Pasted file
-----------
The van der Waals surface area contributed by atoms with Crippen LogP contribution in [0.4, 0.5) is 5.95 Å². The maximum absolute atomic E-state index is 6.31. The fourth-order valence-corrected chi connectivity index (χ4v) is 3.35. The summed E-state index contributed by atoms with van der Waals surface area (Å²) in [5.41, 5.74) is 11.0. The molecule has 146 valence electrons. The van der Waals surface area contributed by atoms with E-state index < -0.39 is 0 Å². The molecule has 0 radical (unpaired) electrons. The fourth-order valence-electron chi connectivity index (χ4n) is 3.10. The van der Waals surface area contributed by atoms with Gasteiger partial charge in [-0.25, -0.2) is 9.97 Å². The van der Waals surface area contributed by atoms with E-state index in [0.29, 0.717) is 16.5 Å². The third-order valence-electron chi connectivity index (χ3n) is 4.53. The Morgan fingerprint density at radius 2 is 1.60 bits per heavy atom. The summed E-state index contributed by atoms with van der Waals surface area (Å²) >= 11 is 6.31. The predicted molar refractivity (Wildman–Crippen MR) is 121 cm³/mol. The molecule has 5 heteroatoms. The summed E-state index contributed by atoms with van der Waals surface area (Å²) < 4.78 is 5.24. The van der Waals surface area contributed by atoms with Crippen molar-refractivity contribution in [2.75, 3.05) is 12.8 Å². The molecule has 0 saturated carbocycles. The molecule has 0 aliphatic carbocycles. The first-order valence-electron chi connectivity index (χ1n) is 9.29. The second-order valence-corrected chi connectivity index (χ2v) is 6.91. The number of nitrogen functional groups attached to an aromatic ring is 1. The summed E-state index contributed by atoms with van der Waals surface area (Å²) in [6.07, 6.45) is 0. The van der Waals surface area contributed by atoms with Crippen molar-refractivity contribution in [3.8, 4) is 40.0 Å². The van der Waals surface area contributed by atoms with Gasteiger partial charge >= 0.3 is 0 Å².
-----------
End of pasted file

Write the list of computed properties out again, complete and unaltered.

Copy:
The van der Waals surface area contributed by atoms with Crippen LogP contribution in [0.4, 0.5) is 5.95 Å². The maximum absolute atomic E-state index is 6.31. The fourth-order valence-corrected chi connectivity index (χ4v) is 3.35. The summed E-state index contributed by atoms with van der Waals surface area (Å²) in [5.41, 5.74) is 11.0. The molecule has 146 valence electrons. The van der Waals surface area contributed by atoms with E-state index < -0.39 is 0 Å². The molecule has 0 radical (unpaired) electrons. The fourth-order valence-electron chi connectivity index (χ4n) is 3.10. The van der Waals surface area contributed by atoms with Gasteiger partial charge in [-0.25, -0.2) is 9.97 Å². The van der Waals surface area contributed by atoms with E-state index in [0.29, 0.717) is 16.5 Å². The third-order valence-electron chi connectivity index (χ3n) is 4.53. The Morgan fingerprint density at radius 2 is 1.60 bits per heavy atom. The summed E-state index contributed by atoms with van der Waals surface area (Å²) >= 11 is 6.31. The predicted molar refractivity (Wildman–Crippen MR) is 121 cm³/mol. The molecule has 5 heteroatoms. The summed E-state index contributed by atoms with van der Waals surface area (Å²) < 4.78 is 5.24. The van der Waals surface area contributed by atoms with Crippen molar-refractivity contribution in [2.75, 3.05) is 12.8 Å². The molecule has 0 saturated carbocycles. The molecule has 0 aliphatic carbocycles. The first-order valence-electron chi connectivity index (χ1n) is 9.29. The second-order valence-corrected chi connectivity index (χ2v) is 6.91. The number of nitrogen functional groups attached to an aromatic ring is 1. The summed E-state index contributed by atoms with van der Waals surface area (Å²) in [6.07, 6.45) is 0. The van der Waals surface area contributed by atoms with Crippen molar-refractivity contribution in [3.8, 4) is 40.0 Å². The van der Waals surface area contributed by atoms with Gasteiger partial charge >= 0.3 is 0 Å².